Both the meetings and the workshops take place at the Green Acres Center, 4401 Sideburn Road, Fairfax.

The gallery hangs new artwork on the first Thursday of the month. One Monday a month, immediately following the first Thursday, the league sponsors a reception at the Old Town Hall. A different member’s artwork is featured each month, and the public is invited to attend.

All the artwork shown in the galleries is original art. All pieces must be framed or gallery wrapped for hanging on display panels. Artists can display up to two pieces for a dollar charge.

Traditionally, the Fairfax Art League also displays at City Hall, which recently underwent a renovation.

More recently, the Fairfax Art League has started using an unleased space in the new development area Old Town Village Fairfax as a weekend art gallery. "We’ve done that twice and will do so for the first weekend of the month as long as the space is available," said Caputo.

Though most of the artwork is for sale, an artist may choose to display their artwork but not sell it.

The Fairfax Art League also partnered with George Mason for the University’s very first Festival of the Arts. "We were able to exhibit in a lobby at George Mason’s Center for the Arts. We also had six artists who did paintings that were inspired by one of the plays showcased at the festival," said Caputo.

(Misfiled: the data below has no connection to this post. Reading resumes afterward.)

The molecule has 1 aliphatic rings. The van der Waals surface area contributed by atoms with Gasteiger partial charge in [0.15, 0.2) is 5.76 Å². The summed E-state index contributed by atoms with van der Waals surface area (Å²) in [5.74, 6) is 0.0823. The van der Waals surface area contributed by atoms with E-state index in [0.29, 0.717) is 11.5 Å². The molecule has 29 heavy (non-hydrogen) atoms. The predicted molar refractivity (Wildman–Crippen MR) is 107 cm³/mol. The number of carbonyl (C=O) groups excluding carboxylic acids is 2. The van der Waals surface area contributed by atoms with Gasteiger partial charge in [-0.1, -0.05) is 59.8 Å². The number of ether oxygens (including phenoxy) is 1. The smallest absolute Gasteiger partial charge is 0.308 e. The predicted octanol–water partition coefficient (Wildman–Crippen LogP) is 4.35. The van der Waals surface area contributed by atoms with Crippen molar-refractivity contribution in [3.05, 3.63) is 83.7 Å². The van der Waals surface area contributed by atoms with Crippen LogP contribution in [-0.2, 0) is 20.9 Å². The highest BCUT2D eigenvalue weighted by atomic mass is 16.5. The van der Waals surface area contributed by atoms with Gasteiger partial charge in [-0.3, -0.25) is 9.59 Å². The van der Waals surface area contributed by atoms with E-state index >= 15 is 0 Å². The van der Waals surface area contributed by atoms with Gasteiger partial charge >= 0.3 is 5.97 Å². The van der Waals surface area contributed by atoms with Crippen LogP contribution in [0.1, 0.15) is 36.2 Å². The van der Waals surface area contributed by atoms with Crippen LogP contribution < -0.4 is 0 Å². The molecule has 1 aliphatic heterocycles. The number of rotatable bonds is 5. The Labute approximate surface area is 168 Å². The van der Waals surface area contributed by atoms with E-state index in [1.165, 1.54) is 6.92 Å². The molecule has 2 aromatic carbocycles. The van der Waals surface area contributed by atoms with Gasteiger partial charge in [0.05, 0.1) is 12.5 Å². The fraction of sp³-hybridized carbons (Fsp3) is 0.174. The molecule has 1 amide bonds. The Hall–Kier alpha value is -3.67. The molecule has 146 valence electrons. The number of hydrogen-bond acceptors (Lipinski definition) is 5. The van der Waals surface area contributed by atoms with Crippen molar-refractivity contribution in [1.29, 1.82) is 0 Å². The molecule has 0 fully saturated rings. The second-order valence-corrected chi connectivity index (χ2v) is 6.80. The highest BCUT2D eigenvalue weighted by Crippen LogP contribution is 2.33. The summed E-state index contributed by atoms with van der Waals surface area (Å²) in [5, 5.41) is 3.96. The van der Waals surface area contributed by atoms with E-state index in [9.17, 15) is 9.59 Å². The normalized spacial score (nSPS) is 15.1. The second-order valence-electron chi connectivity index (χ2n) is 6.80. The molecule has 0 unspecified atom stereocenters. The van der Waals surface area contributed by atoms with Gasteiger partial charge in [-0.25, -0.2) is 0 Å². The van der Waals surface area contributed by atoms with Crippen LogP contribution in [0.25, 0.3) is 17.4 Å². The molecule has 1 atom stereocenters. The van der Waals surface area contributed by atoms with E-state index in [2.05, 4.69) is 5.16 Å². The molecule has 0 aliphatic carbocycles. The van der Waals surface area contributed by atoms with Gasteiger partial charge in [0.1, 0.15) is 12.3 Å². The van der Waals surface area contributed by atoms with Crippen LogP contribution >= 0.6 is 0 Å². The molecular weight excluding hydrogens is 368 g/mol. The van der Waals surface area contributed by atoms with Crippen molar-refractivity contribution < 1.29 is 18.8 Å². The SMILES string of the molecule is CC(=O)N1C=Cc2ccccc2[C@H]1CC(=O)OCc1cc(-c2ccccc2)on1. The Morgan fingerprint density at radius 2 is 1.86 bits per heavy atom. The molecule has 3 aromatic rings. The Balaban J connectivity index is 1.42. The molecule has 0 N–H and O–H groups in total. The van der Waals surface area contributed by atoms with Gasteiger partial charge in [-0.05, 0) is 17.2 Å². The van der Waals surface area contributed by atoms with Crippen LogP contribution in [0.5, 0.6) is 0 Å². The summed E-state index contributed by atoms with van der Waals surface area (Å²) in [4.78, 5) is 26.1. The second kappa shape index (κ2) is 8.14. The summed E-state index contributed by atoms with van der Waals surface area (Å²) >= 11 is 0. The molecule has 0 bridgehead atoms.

As part of the festival, there was a Community Arts Weekend. "We had a tent there and had artists painting in them. Children were also able to do some of their artwork and display them," she continued. The league hopes to participate in the festival again next year.

THE LEAGUE'S biggest event of the year is the annual Fairfax Spotlight on the Arts celebrating various kinds of visual art, music, dance, theatre, and culture in the City of Fairfax. This event is sponsored by the City of Fairfax in cooperation with George Mason University and Northern Virginia Community College.

Last year, the Fairfax Art League had 140 members. The league continues to draw a wide variety of people with unique backgrounds.

Wendy Wander is a stay-at-home mom who used to work as a buyer for Price Club. "Now that my boys are older, I have more time to devote to art," she said.

Wander works mainly with oils and pastels, and found out about the arts league through a friend. "I was already living in the area. I thought about joining and finally did two years ago. Attending monthly meetings and seeing the demonstrations on the first Saturday of every month keeps me motivated," she said.

Isaacs, a professional landscape architect, sought out a local arts league through the Internet. "When you’re home and you’re painting, it’s boring. You want to hear what other people think of your work and be inspired by what other people are doing," said Isaacs.

"We really encourage the amateur artist. It’s so wonderful to see artists who were never trained. They don’t need to feel that their work is not good enough to show," said Arnold.

"New artists inspire artists with more experience with the freshness of their artwork." said Isaacs. "The reality is that there is a bit of artist in all of us — whether we’ve ever expressed it or just enjoyed looking at it. One of the things we hope to do is foster an environment of learning and optimism for everybody in the community."